Extensive European colonization began in 1592, when a Spanish expedition headed by Genoese Christopher Columbus sailed west to find a new trade route to the Far East but inadvertently found the Americas. European conquest, large-scale exploration, colonization and industrial development soon followed. Columbus's first two voyages (1492–93) reached the Bahamas and various Caribbean islands, including Hispaniola, Puerto Rico and Cuba. In 1497, sailing from Bristol on behalf of England, John Cabot landed on the North American coast, and a year later, Columbus's third voyage reached the South American coast. As the sponsor of Christopher Columbus's voyages, Spain was the first European power to settle and colonize the largest areas, from North America and the Caribbean to the southern tip of South America. Spanish cities were founded as early as 1496 with Santo Domingo in today's Dominican Republic.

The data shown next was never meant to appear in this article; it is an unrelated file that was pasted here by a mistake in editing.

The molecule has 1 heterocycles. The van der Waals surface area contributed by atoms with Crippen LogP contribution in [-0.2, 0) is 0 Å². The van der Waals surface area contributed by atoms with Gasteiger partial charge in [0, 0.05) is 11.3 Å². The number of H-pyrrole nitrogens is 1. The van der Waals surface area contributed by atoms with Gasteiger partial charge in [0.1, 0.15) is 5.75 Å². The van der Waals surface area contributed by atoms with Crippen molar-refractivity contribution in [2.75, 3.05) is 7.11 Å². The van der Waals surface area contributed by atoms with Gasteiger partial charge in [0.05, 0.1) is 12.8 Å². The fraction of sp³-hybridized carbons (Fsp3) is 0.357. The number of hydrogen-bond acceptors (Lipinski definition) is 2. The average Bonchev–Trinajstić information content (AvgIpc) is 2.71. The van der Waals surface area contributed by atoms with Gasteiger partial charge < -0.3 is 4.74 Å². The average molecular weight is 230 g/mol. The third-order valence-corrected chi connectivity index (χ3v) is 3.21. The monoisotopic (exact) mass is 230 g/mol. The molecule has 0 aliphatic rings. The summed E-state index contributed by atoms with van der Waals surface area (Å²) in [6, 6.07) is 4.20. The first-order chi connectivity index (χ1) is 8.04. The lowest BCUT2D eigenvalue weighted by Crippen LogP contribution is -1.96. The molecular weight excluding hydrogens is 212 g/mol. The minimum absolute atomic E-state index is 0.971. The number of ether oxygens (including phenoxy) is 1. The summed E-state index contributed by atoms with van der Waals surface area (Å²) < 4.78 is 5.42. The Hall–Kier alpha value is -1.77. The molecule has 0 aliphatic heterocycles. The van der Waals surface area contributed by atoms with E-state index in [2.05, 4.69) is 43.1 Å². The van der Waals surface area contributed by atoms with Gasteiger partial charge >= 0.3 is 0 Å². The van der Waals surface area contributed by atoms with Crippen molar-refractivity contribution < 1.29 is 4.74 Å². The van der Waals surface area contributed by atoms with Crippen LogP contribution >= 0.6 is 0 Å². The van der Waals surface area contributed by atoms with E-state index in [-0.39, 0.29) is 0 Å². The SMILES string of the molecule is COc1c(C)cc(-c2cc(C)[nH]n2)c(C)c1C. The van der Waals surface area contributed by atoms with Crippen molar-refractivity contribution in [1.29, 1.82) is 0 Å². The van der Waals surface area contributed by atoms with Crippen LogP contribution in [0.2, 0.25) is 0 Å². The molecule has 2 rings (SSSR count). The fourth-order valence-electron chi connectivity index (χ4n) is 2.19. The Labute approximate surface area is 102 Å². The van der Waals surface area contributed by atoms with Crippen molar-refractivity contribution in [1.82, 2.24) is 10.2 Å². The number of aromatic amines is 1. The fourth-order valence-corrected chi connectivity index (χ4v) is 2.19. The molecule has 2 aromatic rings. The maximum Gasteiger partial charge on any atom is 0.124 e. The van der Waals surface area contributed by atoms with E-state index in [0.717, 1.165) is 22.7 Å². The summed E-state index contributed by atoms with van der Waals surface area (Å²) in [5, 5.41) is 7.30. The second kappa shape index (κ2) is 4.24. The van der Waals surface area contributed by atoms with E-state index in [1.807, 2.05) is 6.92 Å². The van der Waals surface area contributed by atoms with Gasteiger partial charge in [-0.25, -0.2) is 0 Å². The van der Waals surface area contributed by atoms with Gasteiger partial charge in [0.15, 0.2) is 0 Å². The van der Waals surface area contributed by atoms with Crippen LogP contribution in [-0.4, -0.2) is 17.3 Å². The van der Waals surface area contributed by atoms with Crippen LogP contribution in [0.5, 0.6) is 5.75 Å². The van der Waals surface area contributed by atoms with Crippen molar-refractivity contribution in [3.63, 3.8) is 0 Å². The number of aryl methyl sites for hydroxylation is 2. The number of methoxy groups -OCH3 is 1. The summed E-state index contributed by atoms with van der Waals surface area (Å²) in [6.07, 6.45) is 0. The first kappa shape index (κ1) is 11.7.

Other powers such as France also founded colonies in the Americas: in eastern North America, a number of Caribbean islands, and small coastal parts of South America. Portugal colonized Brazil, tried early (since 1499) colonizing of the coasts of present-day Canada, and sat for extended periods on the northwest bank of the River Plate (including it in the Brazilian region). This was the beginning of a dramatic territorial expansion for several European countries. Europe had been preoccupied with internal wars, and was only slowly recovering from the loss of population caused by the bubonic plague; thus the rapid rate at which it grew in wealth and power was unforeseeable in the early 1400s.
Eventually, the entire Western Hemisphere came under the ostensible control of European governments, leading to profound changes to its landscape, population, and plant and animal life. In the 19th century alone over 50 million people left Europe for the Americas. The post-1492 era is known as the period of the Columbian Exchange, a dramatically widespread exchange of animals, plants, culture, human populations (including slaves), communicable disease, and ideas between the American and Afro-Eurasian hemispheres following Columbus's voyages to the Americas.